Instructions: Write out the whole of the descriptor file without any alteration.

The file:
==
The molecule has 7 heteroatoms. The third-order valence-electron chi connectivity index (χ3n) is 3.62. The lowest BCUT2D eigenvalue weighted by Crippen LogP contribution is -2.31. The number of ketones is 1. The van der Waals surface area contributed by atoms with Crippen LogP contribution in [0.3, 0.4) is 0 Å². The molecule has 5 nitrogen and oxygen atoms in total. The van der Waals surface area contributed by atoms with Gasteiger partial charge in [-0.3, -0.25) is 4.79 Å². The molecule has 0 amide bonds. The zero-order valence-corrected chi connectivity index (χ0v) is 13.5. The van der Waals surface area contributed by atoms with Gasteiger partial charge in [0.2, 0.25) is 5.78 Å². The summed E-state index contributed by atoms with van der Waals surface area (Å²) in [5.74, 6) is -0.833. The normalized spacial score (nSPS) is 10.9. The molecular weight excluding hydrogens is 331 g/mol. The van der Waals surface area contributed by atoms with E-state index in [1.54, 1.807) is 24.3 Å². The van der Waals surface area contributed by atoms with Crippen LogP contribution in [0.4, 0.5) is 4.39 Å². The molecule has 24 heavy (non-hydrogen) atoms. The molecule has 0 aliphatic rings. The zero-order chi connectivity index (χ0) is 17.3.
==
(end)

The molecule has 7 heteroatoms. The third-order valence-electron chi connectivity index (χ3n) is 3.62. The lowest BCUT2D eigenvalue weighted by Crippen LogP contribution is -2.31. The number of ketones is 1. The van der Waals surface area contributed by atoms with Crippen LogP contribution in [0.3, 0.4) is 0 Å². The molecule has 5 nitrogen and oxygen atoms in total. The van der Waals surface area contributed by atoms with Gasteiger partial charge in [-0.3, -0.25) is 4.79 Å². The molecule has 0 amide bonds. The zero-order valence-corrected chi connectivity index (χ0v) is 13.5. The van der Waals surface area contributed by atoms with Gasteiger partial charge in [0.2, 0.25) is 5.78 Å². The summed E-state index contributed by atoms with van der Waals surface area (Å²) in [5.74, 6) is -0.833. The normalized spacial score (nSPS) is 10.9. The molecular weight excluding hydrogens is 331 g/mol. The van der Waals surface area contributed by atoms with E-state index in [1.54, 1.807) is 24.3 Å². The van der Waals surface area contributed by atoms with Crippen LogP contribution in [0.4, 0.5) is 4.39 Å². The molecule has 24 heavy (non-hydrogen) atoms. The molecule has 0 aliphatic rings. The zero-order chi connectivity index (χ0) is 17.3.